So you just started a business. You might even have a few team members, and you’re thrilled — you’re finally following your dream in a very real way. You know from your last job that you need to protect your data; you need a security plan of some kind. But how does a small business network security plan differ from the plan of a big corporation? You can’t afford to hire a full-on IT team, but you know that network security for small businesses is still just as essential — 43% of cyber attacks target small businesses, after all. You might not be Facebook or Google, but your clients still care about their privacy — and you certainly couldn’t afford the $3.92 million average cost of a hack. It could drown you — in fact, over half of small businesses that experience a data breach shut down within six months.
So how do you even begin?
Ultimately, the more security measures you can put in place, the better. But when you’re just starting out, the plethora of options and advice can seem daunting. We all have to start somewhere, and some steps can make more of a difference than others. That’s why it’s essential to make sure you’re strategic. It’s time to make a plan — and you can start with these four powerful steps.
Your Small Business Network Security Plan
- Use a Private Network. This is perhaps the simplest and most essential step for any business of any size. If you’re working with sensitive data, you need a private network. Not only does the public network open you up to attacks and hacks, but without a private network that you manage, you won’t be able to monitor your data, manage granular access for your team and contractors, or securely share files. A private network makes all of this simple and accessible, and most importantly, makes it much more difficult for hackers to access any of your information.
- Use 2FA. Once you’ve got a private network, your team will need to access it. That’s where 2FA comes in: two-factor authentication. This means that if a hacker gains access to someone’s login information, they won’t be able to simply slide into your network. Two-factor authentication requires (you guessed it) TWO factors to approve all logins. This usually means a certification on a specific device, or a unique code sent at the time of login, or even biometric data. Whichever 2FA you choose, that extra layer of security means hackers won’t be able to simply guess their way into your network — and your data will be that much more secure. Passwords these days are some of the most vulnerable and dangerous security tools; don’t rely on them to keep your network secure.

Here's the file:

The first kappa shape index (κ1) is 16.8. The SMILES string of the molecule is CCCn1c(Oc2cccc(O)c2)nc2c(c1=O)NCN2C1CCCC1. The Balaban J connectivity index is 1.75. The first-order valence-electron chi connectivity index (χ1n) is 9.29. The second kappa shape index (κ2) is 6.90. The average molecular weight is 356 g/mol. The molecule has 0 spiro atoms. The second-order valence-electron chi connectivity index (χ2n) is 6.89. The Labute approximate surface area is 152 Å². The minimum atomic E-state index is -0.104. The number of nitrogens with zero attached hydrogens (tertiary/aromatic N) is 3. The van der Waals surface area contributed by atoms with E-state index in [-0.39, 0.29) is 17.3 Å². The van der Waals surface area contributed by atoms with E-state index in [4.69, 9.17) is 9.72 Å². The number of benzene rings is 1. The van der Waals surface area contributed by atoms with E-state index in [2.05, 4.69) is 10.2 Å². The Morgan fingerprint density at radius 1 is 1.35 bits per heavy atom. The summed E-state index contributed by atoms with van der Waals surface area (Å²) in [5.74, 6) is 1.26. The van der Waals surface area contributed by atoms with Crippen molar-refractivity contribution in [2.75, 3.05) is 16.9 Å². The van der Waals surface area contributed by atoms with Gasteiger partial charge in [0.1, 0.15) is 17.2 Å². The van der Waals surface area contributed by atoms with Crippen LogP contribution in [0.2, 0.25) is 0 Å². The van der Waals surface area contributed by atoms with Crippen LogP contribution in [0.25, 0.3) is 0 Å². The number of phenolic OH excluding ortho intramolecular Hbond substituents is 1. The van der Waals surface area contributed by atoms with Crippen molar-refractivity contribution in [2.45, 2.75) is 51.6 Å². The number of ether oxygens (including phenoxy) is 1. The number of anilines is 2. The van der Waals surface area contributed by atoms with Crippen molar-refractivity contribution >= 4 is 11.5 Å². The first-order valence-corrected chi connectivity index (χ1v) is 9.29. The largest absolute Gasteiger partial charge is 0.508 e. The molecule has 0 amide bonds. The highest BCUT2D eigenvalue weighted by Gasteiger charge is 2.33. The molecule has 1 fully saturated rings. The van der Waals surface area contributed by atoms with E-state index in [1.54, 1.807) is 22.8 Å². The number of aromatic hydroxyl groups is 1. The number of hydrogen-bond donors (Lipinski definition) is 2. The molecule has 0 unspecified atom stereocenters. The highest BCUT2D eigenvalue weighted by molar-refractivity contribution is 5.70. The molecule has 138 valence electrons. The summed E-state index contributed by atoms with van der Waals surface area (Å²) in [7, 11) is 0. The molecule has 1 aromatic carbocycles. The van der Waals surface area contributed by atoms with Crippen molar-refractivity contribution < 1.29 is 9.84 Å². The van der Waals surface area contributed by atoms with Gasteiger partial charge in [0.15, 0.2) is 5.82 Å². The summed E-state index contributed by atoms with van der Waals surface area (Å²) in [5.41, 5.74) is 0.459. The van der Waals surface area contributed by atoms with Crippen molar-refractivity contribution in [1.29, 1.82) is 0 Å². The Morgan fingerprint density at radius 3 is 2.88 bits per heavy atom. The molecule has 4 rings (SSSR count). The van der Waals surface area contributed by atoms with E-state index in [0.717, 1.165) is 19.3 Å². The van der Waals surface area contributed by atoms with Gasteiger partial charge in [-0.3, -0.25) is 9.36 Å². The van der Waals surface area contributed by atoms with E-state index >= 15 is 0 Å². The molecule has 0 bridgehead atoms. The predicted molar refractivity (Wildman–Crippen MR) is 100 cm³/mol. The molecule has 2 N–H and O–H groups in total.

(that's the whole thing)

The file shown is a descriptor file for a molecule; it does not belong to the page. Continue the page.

- Educate yourself and your team. Education is one of the most underutilized network security strategies, especially in small teams. When the sentiment towards security is lax because ‘we’re too small to hack,’ you’re not only wrong — you’re providing opportunities for malicious actors to take advantage of your ignorance. Does your team know how to spot a phishing attack? Do they know how to use a personal VPN? Do they know who can see their IP address, or how their online habits could put your company at risk? The more you know, the more personally invested and capable you and your team will be — and the safer your data will remain.
- Don’t Store Data You Don’t Need. This seems simple enough, but it’s a grossly neglected strategy in companies large and small. If there’s no system to regularly erase data you don’t need, it builds up — mailing lists, financial data and even old company plans are all stored somewhere online. When you face your first attack, that data is exposed — so the less data there is to expose, the better. Make sure you perform regular information audits to delete any data you don’t need, both for your customer’s protection and your own.
As you grow, you’ll need to make sure your network security plan grows with you — someday, you’ll need to actually hire a CISO. But when you first start out, if your resources are limited you can focus on these four steps to get your small business network security plan started. Keep building, and keep creating — just make sure you keep it secure.